Bletilla Striata Roots As Medicine – Ben Cao Medical Book

By | June 1, 2017

Introduction:

Bletilla striata, also called hyacinth orchid, is a species of orchid native to Japan, Korea, Myanmar (Burma), and China. Its root is adopted in traditional Chinese medicine (where it is known as Bai Ji, 白及) for treating problems with the lining of the alimentary canal, such as ulcers.

Odour & Nature:

Bitter, sweet, astringent, slightly cold in nature, non-toxic.

Channels:

Bletilla striata functions by influencing the lung, liver and stomach.

Indications & Formulas:

Powdered bletilla striata roots mixed with saliva can be applied on bridge of the nose to treat severe nosebleeds. Collaboratively, powder of bletilla striata roots can be taken orally with water to facilitate the healing process.

A decoction of bletilla striata roots and pomegranate peel can be used to relieve chest pain.

A mixture of bletilla striata roots, common monkshood mother root can be used externally to treat vaginal prolapse.

Powdered bletilla striata roots mixed with water can be applied on affected part to treat deep-rooted boils as well as chapped skin in winter.

Powdered bletilla striata roots can be taken orally with wine to cope with injuries from falls, fractures, contusions and strains.

A mixture of bletilla striata roots and calcined gypsum can be used externally to heal knife wounds.

Powdered bletilla striata roots mixed with vegetable oil can be used externally to heal skin burns.

Powdered bletilla striata roots can be taken orally with rice soup to treat internal injury caused haematemesis.

Contraindication:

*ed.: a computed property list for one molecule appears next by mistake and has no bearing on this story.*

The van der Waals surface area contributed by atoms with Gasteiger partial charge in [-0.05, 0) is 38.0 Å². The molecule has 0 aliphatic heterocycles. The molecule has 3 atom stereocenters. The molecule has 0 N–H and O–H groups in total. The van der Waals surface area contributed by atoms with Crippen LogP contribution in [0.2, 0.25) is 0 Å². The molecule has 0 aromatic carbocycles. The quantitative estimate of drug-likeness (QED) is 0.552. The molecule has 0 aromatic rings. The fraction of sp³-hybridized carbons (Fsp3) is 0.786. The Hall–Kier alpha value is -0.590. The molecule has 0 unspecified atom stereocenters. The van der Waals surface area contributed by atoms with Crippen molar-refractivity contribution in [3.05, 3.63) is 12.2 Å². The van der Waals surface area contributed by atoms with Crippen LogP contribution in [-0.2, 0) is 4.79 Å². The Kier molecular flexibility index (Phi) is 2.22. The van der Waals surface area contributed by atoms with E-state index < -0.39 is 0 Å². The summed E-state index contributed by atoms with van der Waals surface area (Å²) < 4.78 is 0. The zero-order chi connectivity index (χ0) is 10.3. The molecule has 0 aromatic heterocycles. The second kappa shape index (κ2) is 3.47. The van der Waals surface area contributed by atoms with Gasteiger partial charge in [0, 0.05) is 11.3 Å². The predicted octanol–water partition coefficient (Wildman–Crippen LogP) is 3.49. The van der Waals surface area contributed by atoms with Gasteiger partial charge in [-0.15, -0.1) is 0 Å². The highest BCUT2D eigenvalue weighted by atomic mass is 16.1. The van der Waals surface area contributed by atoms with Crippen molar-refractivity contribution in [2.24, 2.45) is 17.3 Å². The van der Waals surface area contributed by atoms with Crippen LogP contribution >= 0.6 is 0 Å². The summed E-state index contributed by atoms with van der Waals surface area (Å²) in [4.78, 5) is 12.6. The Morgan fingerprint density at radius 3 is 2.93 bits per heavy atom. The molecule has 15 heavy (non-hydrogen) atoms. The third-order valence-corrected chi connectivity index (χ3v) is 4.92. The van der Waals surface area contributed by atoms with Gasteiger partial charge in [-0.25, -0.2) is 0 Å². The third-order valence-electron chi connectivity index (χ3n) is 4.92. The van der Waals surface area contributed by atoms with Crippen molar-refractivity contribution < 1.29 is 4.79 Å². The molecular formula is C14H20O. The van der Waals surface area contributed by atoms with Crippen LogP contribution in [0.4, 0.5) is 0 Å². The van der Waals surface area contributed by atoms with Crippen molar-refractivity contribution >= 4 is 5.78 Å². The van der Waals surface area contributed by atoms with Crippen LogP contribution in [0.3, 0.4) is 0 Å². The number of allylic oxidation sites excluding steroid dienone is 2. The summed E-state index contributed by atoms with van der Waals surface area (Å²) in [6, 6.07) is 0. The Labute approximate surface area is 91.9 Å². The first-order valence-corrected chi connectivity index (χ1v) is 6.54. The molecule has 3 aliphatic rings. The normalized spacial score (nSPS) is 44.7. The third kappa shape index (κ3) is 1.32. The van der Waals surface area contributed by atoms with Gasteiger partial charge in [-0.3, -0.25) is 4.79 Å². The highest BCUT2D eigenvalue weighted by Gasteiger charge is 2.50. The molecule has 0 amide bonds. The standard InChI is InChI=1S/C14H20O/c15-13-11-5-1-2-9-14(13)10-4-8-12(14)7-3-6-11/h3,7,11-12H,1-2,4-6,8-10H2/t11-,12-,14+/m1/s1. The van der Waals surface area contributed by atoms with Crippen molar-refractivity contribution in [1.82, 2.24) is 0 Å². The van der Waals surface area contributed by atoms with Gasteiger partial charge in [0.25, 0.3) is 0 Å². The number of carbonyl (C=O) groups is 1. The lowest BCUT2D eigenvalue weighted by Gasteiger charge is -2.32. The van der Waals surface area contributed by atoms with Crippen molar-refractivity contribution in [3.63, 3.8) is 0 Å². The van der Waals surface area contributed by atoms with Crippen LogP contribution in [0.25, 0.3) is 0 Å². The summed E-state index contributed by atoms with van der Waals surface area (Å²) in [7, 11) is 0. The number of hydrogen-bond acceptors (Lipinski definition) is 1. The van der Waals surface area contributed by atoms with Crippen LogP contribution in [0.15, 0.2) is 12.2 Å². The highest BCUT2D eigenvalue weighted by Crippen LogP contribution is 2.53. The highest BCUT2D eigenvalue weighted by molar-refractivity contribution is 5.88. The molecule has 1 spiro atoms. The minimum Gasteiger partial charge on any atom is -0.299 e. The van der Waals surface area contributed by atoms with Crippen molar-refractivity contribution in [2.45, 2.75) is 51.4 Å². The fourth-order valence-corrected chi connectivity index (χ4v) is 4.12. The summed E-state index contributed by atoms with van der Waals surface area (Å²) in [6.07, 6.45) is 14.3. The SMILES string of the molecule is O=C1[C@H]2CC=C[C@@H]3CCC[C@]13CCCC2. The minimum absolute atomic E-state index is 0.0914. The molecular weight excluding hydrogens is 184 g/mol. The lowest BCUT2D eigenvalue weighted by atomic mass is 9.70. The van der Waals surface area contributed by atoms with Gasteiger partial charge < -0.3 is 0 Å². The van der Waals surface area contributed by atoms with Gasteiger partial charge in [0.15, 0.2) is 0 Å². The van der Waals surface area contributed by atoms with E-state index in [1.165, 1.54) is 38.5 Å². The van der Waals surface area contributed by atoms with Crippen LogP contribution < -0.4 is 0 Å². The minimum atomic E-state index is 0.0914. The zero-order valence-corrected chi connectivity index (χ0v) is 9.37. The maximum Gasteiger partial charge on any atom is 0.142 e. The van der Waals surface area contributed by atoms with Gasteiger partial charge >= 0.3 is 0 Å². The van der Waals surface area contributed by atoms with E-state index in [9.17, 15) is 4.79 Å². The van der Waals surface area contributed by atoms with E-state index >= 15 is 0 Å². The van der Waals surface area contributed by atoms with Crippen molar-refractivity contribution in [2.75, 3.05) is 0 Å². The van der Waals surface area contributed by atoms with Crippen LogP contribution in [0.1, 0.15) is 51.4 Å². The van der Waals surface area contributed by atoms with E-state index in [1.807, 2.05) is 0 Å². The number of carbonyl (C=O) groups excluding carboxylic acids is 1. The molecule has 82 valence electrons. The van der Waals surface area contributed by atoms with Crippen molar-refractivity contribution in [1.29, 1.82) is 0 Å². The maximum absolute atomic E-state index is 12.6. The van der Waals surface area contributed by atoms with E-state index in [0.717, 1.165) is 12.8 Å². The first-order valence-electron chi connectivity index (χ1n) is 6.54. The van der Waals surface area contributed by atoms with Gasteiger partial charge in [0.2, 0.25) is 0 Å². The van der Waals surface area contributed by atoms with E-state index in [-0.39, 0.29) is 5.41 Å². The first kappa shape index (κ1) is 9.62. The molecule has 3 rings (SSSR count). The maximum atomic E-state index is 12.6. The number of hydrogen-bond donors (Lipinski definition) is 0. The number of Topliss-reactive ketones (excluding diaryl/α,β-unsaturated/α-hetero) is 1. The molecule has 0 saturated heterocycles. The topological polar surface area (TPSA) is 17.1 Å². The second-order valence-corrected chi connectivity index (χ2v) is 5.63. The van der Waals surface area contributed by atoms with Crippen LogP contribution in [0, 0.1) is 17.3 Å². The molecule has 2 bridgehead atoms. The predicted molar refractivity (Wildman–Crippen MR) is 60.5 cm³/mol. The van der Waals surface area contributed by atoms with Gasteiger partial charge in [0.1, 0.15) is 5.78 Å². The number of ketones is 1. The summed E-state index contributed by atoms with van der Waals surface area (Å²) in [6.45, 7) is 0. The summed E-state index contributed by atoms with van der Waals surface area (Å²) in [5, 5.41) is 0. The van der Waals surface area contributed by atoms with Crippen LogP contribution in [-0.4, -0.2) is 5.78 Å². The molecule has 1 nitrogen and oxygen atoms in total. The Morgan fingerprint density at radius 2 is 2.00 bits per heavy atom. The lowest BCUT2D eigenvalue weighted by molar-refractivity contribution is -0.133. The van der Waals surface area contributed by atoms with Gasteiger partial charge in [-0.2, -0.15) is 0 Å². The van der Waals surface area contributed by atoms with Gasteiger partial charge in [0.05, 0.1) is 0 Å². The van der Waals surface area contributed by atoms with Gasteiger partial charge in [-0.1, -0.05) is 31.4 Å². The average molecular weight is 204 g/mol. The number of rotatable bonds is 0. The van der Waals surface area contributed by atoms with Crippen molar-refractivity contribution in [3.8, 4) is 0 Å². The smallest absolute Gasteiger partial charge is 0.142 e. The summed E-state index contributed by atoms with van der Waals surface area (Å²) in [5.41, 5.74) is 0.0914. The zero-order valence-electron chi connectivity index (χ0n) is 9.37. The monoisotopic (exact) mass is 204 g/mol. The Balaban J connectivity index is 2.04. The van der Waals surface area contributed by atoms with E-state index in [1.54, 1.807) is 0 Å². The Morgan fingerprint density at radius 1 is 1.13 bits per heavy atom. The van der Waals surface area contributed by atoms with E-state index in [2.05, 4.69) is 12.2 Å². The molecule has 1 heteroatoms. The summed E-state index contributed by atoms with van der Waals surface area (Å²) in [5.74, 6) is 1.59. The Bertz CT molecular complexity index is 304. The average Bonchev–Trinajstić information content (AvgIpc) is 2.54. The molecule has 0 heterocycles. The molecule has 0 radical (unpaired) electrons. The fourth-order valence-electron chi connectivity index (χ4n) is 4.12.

Bletilla striata roots cannot be prescribed with radix aconiti carmichaeli.

The Ben Cao Medical Book (also known as Compendium of Materia Medica or Ben Cao Gang Mu; Chinese: 本草纲目) is the most famous and comprehensive medical book ever written in the history of traditional Chinese medicine (TCM). Compiled and written by Li Shi-zhen (1518~1593), a medical expert of the Ming Dynasty (1368-1644) over 27 years.

The Ben Cao Medical Book records and describes all the plants, animals, minerals, and other objects that were believed to have medicinal properties in TCM. The book reflects the pharmaceutical achievements and developments of East Asia before the 16th century. On the basis of his predecessors’ achievements in the pharmacological studies, Li contributed further by supplementing and rectifying many past mistakes and misconception in relate to nature of many medicinal substances and causes of various illnesses. Charles Darwin, originator of the biological theory of evolution, regards the book as the “ancient Chinese encyclopedia”.

Disclaimer: The Ben Cao Medical Book is translated by ChinaAbout.net. The information on this website is not intended to replace a one-on-one relationship with a qualified health care professional and is not intended as medical advice. It is intended as a sharing of CTM knowledge and information from the research and experience from the author Li Shi-zhen. Kindly be alert that the CTM knowledge and ancient formulas given above are likely NOT medically proven and may contain misconceptions.

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